Changing the Temp directory is done through the Advanced tab of the System Control Panel applet. In Windows 7, access the tab by opening the system control panel applet and click on the Advanced System Settings link on the left side of the window.In the Advanced tab, click on the Environment Variables button. Double click on the TEMP line in the User Variables list box and change the directory to either C:\TEMP or R:\ if you are using the Gavotte RAM disk.
Virus scanning software provides a crucial role in keeping your system clean. However, the scanning of disk accesses can significantly slow down Platform Builder builds. To increase the build speed, go into your virus checking software control panel and exclude the C:\WINCExxx directory tree from scanning. In addition, if the software also monitors specific applications, have it ignore the build tools
as well as any others that you may notice during the build.
These days, no discussion of Platform Builder optimization is complete without a discussion on Virtual PC. It’s almost a required tool for managing PB given the incompatibilities between PB versions. The key to using VPC is knowing how to manage the virtual disks that are the storage medium. Before that, let’s look at a basic setup.
Virtual PC comes with Windows 7 and is a free download for Windows XP. When the Virtual PC folder is selected in Windows 7 a customized Explorer window is shown listing your current Virtual PC machines. Across the top of the window is a series of buttons including one that allows you to create a new machine. Setting up the original VPC is actually quite straightforward. Set the RAM to 1.5 GB and enable network connections.
For our initial VPC, we need to create a dynamically expanding virtual hard disk (VXD). Name it something like “BaseSetupDisk” or something similar. Do not enable Undo disks as that will significantly slow down the startup shutdown process of the VM. After creating the VM, install your OS and activate it. Then turn on automatic updates and let the VM download and install all the updates to bring it current. Then, install your typical suite of personal utilities and configure the shell with your preferences. Finally, install Visual Studio 2005 needed for CE 7 or Visual Studio 2008 for WEC 7. You may want to install both versions as well. I’ll explain why in a moment. Install the service packs for Visual Studio.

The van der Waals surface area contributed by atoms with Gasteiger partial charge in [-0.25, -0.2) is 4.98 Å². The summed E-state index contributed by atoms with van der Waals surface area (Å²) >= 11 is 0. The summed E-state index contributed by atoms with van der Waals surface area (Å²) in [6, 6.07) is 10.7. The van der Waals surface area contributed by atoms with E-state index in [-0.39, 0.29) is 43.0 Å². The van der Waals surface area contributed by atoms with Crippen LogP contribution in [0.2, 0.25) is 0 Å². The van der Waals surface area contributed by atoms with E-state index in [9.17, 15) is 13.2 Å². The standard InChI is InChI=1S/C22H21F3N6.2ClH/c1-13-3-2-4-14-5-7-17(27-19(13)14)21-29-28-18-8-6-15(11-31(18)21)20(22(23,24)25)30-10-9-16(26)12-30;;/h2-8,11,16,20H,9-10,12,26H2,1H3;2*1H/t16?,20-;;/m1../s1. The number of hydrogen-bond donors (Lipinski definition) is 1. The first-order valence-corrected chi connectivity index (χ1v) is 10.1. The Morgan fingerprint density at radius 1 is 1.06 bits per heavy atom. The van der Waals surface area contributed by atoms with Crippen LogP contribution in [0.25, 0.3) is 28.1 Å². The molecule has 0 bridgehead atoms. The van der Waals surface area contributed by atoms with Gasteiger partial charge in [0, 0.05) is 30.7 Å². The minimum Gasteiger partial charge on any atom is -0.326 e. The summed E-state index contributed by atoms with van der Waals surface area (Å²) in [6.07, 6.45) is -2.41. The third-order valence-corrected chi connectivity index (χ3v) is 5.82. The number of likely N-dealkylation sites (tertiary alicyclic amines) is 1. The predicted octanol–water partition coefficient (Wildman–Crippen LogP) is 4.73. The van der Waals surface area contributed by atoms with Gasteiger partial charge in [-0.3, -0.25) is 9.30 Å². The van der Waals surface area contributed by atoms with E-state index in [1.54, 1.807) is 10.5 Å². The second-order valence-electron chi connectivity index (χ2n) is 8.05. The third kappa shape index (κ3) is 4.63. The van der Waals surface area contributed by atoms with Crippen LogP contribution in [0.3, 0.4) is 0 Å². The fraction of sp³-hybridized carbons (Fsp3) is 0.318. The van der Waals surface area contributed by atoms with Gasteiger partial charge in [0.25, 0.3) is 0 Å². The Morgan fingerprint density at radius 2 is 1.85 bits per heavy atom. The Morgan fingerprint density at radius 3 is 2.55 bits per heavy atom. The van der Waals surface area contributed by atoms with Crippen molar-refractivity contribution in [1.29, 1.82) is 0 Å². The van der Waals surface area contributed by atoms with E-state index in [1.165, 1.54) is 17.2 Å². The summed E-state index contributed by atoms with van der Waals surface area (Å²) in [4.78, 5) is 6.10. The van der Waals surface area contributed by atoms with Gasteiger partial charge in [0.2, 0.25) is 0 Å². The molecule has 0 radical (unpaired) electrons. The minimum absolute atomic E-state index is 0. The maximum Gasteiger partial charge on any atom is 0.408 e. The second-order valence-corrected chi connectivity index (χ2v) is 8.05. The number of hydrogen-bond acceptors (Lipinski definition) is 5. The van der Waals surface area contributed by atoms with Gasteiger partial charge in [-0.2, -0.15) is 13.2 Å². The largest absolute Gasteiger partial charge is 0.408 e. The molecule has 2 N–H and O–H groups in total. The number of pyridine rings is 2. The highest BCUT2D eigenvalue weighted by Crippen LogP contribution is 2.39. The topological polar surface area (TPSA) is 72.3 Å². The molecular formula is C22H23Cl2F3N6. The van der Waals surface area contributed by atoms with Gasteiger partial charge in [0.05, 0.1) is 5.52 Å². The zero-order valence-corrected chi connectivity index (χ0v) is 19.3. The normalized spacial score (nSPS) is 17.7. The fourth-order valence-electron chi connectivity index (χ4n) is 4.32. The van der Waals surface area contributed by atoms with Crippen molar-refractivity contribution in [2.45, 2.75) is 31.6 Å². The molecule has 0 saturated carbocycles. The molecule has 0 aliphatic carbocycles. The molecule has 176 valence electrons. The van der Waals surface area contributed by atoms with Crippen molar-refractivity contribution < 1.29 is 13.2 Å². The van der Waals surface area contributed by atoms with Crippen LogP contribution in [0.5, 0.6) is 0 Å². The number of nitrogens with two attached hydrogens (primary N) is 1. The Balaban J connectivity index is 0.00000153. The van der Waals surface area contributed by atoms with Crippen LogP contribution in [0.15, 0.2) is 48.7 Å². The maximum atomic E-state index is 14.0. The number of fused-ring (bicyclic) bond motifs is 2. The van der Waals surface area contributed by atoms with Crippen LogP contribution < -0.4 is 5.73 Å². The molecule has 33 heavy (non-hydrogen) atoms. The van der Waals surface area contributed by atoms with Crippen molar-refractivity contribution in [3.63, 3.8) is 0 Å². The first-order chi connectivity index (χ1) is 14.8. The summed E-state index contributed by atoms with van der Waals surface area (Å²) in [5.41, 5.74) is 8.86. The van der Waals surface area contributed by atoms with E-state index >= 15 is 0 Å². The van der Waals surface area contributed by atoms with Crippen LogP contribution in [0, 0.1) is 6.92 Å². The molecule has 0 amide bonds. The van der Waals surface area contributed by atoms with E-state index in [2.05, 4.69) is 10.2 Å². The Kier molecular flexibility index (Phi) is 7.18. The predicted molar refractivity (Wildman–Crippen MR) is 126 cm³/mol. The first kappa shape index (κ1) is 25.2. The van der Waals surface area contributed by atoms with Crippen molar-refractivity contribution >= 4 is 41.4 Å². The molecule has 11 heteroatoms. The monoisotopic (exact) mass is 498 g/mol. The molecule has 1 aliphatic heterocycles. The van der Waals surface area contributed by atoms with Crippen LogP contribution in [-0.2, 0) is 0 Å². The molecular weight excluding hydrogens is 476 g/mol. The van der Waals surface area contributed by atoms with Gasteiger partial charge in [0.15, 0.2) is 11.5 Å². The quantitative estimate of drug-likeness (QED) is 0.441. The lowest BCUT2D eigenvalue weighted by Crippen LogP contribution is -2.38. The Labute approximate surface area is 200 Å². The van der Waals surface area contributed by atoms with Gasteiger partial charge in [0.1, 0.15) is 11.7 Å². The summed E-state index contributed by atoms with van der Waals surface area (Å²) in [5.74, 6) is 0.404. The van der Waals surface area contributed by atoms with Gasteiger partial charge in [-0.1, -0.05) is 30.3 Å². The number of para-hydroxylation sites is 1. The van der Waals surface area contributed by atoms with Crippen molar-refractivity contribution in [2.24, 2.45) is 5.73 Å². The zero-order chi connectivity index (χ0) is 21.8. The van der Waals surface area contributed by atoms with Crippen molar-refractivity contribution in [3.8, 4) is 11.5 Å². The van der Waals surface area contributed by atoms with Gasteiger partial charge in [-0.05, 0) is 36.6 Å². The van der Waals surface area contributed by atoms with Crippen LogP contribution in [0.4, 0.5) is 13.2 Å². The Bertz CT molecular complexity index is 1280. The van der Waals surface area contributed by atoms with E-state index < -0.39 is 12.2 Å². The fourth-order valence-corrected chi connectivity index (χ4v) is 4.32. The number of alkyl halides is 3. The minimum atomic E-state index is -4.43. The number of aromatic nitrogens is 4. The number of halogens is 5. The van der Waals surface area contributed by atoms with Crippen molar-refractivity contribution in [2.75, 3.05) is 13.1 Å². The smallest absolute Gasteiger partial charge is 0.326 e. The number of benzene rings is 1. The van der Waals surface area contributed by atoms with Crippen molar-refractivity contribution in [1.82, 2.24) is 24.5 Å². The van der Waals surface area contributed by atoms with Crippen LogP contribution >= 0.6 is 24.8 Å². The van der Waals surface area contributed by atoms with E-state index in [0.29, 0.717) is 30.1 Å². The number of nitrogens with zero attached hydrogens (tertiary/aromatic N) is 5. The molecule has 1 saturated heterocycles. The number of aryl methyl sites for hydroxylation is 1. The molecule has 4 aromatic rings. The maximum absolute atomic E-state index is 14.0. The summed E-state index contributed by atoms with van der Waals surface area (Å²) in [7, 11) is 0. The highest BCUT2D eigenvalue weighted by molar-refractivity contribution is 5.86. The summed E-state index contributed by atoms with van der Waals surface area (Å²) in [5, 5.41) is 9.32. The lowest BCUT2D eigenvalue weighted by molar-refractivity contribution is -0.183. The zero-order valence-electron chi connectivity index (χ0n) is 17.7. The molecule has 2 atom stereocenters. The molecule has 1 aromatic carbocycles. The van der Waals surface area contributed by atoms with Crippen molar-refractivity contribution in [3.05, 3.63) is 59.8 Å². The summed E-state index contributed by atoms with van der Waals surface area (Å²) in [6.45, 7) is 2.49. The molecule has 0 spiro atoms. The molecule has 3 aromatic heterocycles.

Also, be sure to install the Gavotte Ramdisk in the VM. Disk speed isn’t the greatest for a virtual disk so we want to minimize disk access wherever possible. The RAM disk will significantly speed builds in the VM.
At this point, do NOT install Platform Builder. Instead, shut down (not hibernate) the Virtual Machine. Find the .vxd file for the hard disk you created and mark it as read only.
The goal at this point is to create new virtual machines based on the original without modifying the original. This is done using a “Differencing” virtual disk. You can create a Differencing hard disk when you create a new VM. Start the process to create a new virtual machine. When you get to the dialog box that asks what type of virtual disk, select “Create a virtual hard disk using advanced options” as shown in the image below.
Next, select the Differencing option in the next dialog box as shown in the following image.
You will be asked the location of the .vxd file to base the new differencing disk upon. Enter the path to the base disk previously created. Complete the setup for the new VM. When you start the new VM, you should see that it is identically configured to the original base VM. You can now install Platform Builder on this differencing disk to complete the setup.